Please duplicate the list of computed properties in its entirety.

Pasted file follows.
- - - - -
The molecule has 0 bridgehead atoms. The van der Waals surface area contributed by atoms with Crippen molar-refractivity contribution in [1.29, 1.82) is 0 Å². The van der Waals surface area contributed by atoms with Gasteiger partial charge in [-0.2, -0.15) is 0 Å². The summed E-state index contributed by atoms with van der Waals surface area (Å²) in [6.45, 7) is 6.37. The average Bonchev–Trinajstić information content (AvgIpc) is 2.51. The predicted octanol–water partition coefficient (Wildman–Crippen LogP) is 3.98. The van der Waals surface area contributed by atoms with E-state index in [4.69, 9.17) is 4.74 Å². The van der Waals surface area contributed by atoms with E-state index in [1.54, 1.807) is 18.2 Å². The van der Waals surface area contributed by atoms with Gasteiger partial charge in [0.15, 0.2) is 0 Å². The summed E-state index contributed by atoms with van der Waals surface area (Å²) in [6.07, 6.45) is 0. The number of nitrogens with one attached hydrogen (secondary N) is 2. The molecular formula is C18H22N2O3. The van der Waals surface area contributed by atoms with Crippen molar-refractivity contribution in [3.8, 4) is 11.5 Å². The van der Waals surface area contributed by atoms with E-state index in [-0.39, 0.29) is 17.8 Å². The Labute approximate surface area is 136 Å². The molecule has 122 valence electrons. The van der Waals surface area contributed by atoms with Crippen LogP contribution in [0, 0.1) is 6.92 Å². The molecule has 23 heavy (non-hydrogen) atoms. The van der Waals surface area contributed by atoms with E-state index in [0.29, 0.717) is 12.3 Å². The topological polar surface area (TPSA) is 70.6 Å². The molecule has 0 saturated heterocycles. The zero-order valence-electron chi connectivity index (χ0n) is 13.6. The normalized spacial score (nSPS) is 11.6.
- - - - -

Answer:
The molecule has 0 bridgehead atoms. The van der Waals surface area contributed by atoms with Crippen molar-refractivity contribution in [1.29, 1.82) is 0 Å². The van der Waals surface area contributed by atoms with Gasteiger partial charge in [-0.2, -0.15) is 0 Å². The summed E-state index contributed by atoms with van der Waals surface area (Å²) in [6.45, 7) is 6.37. The average Bonchev–Trinajstić information content (AvgIpc) is 2.51. The predicted octanol–water partition coefficient (Wildman–Crippen LogP) is 3.98. The van der Waals surface area contributed by atoms with E-state index in [4.69, 9.17) is 4.74 Å². The van der Waals surface area contributed by atoms with E-state index in [1.54, 1.807) is 18.2 Å². The van der Waals surface area contributed by atoms with Gasteiger partial charge in [0.15, 0.2) is 0 Å². The summed E-state index contributed by atoms with van der Waals surface area (Å²) in [6.07, 6.45) is 0. The number of nitrogens with one attached hydrogen (secondary N) is 2. The molecular formula is C18H22N2O3. The van der Waals surface area contributed by atoms with Crippen molar-refractivity contribution in [3.8, 4) is 11.5 Å². The van der Waals surface area contributed by atoms with E-state index in [-0.39, 0.29) is 17.8 Å². The Labute approximate surface area is 136 Å². The molecule has 122 valence electrons. The van der Waals surface area contributed by atoms with Crippen LogP contribution in [0, 0.1) is 6.92 Å². The molecule has 23 heavy (non-hydrogen) atoms. The van der Waals surface area contributed by atoms with E-state index in [0.29, 0.717) is 12.3 Å². The topological polar surface area (TPSA) is 70.6 Å². The molecule has 0 saturated heterocycles. The zero-order valence-electron chi connectivity index (χ0n) is 13.6. The normalized spacial score (nSPS) is 11.6.